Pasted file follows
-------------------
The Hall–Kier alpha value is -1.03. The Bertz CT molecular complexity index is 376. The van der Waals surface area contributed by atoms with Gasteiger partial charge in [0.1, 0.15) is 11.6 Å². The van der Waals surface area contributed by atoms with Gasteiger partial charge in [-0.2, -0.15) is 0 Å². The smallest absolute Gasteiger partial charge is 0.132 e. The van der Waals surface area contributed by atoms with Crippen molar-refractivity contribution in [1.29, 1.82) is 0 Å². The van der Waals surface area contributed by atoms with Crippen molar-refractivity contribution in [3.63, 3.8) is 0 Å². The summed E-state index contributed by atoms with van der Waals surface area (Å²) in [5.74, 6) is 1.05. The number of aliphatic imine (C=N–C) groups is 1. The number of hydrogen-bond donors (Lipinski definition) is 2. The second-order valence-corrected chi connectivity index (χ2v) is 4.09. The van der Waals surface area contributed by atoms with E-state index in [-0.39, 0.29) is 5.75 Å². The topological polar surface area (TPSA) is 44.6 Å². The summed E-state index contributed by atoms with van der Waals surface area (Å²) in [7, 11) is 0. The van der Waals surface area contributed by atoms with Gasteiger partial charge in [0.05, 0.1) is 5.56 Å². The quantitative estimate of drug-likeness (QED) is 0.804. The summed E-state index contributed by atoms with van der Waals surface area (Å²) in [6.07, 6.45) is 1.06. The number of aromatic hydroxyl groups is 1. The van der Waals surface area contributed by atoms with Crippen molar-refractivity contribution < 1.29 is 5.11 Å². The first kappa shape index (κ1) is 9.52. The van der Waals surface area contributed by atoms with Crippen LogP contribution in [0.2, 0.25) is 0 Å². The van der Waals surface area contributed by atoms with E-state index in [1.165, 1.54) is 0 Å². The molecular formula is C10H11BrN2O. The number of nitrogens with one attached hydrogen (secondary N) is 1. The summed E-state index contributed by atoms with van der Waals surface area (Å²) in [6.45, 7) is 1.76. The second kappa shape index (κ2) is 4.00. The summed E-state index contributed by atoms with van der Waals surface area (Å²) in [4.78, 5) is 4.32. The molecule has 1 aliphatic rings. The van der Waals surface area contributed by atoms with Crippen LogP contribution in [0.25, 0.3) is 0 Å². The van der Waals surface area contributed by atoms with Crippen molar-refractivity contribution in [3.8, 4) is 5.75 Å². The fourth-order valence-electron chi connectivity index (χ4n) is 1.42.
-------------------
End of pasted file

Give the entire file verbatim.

The Hall–Kier alpha value is -1.03. The Bertz CT molecular complexity index is 376. The van der Waals surface area contributed by atoms with Gasteiger partial charge in [0.1, 0.15) is 11.6 Å². The van der Waals surface area contributed by atoms with Gasteiger partial charge in [-0.2, -0.15) is 0 Å². The smallest absolute Gasteiger partial charge is 0.132 e. The van der Waals surface area contributed by atoms with Crippen molar-refractivity contribution in [1.29, 1.82) is 0 Å². The van der Waals surface area contributed by atoms with Crippen molar-refractivity contribution in [3.63, 3.8) is 0 Å². The summed E-state index contributed by atoms with van der Waals surface area (Å²) in [5.74, 6) is 1.05. The number of aliphatic imine (C=N–C) groups is 1. The number of hydrogen-bond donors (Lipinski definition) is 2. The second-order valence-corrected chi connectivity index (χ2v) is 4.09. The van der Waals surface area contributed by atoms with E-state index in [-0.39, 0.29) is 5.75 Å². The topological polar surface area (TPSA) is 44.6 Å². The summed E-state index contributed by atoms with van der Waals surface area (Å²) in [7, 11) is 0. The van der Waals surface area contributed by atoms with Gasteiger partial charge in [0.05, 0.1) is 5.56 Å². The quantitative estimate of drug-likeness (QED) is 0.804. The summed E-state index contributed by atoms with van der Waals surface area (Å²) in [6.07, 6.45) is 1.06. The number of aromatic hydroxyl groups is 1. The van der Waals surface area contributed by atoms with Crippen molar-refractivity contribution < 1.29 is 5.11 Å². The first kappa shape index (κ1) is 9.52. The van der Waals surface area contributed by atoms with Crippen LogP contribution in [0.2, 0.25) is 0 Å². The van der Waals surface area contributed by atoms with E-state index in [1.165, 1.54) is 0 Å². The molecular formula is C10H11BrN2O. The number of nitrogens with one attached hydrogen (secondary N) is 1. The summed E-state index contributed by atoms with van der Waals surface area (Å²) in [6.45, 7) is 1.76. The second kappa shape index (κ2) is 4.00. The summed E-state index contributed by atoms with van der Waals surface area (Å²) in [4.78, 5) is 4.32. The molecule has 1 aliphatic rings. The van der Waals surface area contributed by atoms with Crippen LogP contribution in [0.25, 0.3) is 0 Å². The van der Waals surface area contributed by atoms with Crippen molar-refractivity contribution in [3.8, 4) is 5.75 Å². The fourth-order valence-electron chi connectivity index (χ4n) is 1.42.